Evaluation

History

Ask about aforementioned symptoms, medications, medical history (diabetes mellitus, neuropathies)

Pelvic exam: Check for cystoceles, urethroceles, and atrophic changes. Rectal exam: Check for impaction, and rectocele; assess sphincter tone. Neuro exam: Assess for neuropathy.

Labs

Urinalysis and culture to rule out urinary tract infection Q-Tip Test

A cotton swab is placed in the urethra. The change in angle between the Q-tip and the woman's body is measured upon straining. Normal upward change is < 30°, and a positive test is one with > 30° change. A positive test indicates stress incontinence.

Cystometry

Cystometry provides measurements of the relationship of pressure and volume in the bladder. Catheters that measure pressures are placed in the bladder and rectum, while a second catheter in the bladder supplies water to cause bladder filling. Measurements include residual volume, pressures at which desires to void occur, bladder compliance, flow rates, and capacity. Diagnoses: Stress, urge, and overflow incontinence.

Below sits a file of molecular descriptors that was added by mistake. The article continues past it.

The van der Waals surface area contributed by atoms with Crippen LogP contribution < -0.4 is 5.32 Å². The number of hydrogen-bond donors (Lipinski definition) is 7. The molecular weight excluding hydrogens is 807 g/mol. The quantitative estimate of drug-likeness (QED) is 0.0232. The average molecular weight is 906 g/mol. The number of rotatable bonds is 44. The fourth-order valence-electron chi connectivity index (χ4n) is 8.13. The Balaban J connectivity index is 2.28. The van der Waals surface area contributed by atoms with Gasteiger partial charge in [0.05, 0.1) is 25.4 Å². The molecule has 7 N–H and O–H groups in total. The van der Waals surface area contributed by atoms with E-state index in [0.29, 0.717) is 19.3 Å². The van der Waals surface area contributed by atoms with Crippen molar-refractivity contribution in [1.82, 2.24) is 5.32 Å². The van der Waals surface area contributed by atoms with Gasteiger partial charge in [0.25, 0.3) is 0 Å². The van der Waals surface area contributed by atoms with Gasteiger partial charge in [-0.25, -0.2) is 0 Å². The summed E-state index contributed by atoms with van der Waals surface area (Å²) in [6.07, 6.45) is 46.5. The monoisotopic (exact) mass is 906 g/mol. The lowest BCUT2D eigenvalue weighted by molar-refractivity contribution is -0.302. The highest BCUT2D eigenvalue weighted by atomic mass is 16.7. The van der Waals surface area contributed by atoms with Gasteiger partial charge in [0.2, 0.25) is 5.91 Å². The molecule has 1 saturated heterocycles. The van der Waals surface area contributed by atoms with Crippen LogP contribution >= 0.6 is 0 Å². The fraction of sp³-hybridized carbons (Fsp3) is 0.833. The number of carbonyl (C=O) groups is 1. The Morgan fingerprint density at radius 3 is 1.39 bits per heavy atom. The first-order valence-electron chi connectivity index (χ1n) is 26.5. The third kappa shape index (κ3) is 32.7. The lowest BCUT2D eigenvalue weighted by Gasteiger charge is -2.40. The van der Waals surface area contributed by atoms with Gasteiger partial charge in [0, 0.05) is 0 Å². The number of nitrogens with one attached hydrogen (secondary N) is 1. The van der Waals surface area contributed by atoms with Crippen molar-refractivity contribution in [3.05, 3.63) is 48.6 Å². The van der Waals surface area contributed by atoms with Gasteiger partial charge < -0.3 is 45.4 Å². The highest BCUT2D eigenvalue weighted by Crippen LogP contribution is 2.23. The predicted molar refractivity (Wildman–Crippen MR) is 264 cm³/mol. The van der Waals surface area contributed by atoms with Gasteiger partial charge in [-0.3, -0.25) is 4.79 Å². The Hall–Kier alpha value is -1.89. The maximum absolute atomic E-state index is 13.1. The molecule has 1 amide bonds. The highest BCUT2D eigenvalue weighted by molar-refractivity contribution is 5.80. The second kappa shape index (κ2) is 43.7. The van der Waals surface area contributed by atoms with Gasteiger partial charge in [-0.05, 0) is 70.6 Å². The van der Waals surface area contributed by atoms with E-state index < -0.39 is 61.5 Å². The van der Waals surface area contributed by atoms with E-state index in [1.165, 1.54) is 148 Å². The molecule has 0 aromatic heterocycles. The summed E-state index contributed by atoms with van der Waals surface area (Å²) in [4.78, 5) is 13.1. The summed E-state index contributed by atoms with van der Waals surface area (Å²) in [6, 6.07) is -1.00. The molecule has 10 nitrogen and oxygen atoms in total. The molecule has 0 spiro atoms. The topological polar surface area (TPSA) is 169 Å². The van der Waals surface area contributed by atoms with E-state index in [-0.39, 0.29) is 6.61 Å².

Urodynamic Studies

A set of studies that evaluate lower urinary tract function. Studies may include cystometry (see above), bladder filling tests, cystoscopy, uroflowmetry leak-point pressure tests, to name a few. Can help diagnose all types of incontinence.

Remember to examine for prolapse while patient is standing.

Q-tip test: Increased upwards motion of the Q-tip is caused by loss of support from the urethrovesicular (UV) junction, indicating stress incontinence.

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